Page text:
Fitzroy is the archetype of a post-industrial Australian suburb. As Manual Castells, the Economic Geographer Kevin O'Connor, and a plethora of other authors argue, post-industrialism is the underlying catalyst for the present globalisation process.
Inner city Australian communities are experiencing rapid gentrification, closing factories, rising rents and property values, and the appropriation of the working class culture that originally defined the suburbs. This is forcing out many of the long-term residents in favour of an eclectic mix of wealth distribution, lifestyles, and cultures.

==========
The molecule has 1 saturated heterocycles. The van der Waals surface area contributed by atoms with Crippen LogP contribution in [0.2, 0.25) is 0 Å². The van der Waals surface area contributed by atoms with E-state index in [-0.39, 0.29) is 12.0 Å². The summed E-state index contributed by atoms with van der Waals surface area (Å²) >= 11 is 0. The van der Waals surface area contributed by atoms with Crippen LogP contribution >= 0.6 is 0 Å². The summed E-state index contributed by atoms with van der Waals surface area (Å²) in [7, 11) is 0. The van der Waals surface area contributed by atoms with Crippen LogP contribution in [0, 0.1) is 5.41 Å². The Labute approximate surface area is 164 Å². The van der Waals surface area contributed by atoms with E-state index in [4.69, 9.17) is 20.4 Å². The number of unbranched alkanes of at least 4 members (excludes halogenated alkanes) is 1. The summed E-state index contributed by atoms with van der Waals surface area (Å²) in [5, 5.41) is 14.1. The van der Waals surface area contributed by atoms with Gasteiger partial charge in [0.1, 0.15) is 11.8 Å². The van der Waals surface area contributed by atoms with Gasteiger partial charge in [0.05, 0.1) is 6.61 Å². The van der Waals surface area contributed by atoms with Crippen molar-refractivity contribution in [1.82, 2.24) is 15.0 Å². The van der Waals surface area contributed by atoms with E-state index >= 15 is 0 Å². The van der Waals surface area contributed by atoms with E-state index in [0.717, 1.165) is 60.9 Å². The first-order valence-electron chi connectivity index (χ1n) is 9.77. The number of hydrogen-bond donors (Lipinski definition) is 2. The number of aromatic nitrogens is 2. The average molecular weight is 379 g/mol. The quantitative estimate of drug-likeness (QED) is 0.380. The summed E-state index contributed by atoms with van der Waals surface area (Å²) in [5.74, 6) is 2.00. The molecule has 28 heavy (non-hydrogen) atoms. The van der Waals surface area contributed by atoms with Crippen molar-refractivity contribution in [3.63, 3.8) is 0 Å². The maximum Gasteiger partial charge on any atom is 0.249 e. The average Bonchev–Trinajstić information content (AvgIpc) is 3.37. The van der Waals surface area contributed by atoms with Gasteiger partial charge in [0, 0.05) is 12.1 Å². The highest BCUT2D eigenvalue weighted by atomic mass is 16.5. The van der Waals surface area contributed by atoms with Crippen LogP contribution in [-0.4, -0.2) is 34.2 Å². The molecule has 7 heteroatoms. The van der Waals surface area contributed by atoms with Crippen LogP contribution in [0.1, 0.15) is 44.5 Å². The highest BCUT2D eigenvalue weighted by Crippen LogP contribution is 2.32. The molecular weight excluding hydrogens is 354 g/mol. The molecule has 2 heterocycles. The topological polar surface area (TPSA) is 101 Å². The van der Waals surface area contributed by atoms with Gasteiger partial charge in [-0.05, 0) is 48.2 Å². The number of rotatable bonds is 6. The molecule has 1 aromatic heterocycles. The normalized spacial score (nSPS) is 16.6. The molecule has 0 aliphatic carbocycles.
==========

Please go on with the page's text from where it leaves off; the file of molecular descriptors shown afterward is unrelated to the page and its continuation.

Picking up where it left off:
Many claim that Australia is now being defined less and less by our historically definitive rural regions (as well as the great material and social egalitarianism of our post-war middle suburbs) and increasingly (for better or worse) by the culture of our inner cities, the fringes of our cities, and our bay-side towns. 
These changes can in part be linked to some of the major structural changes that are understood as globalisation. For instance, Fitzroy is a suburb where the factories that used to make clothes and confectionary now house the apartments of the new middle classes. This is part of a larger global trend in developed countries where the majority of the workforce has shifted from the manufacturing industries into the service industries.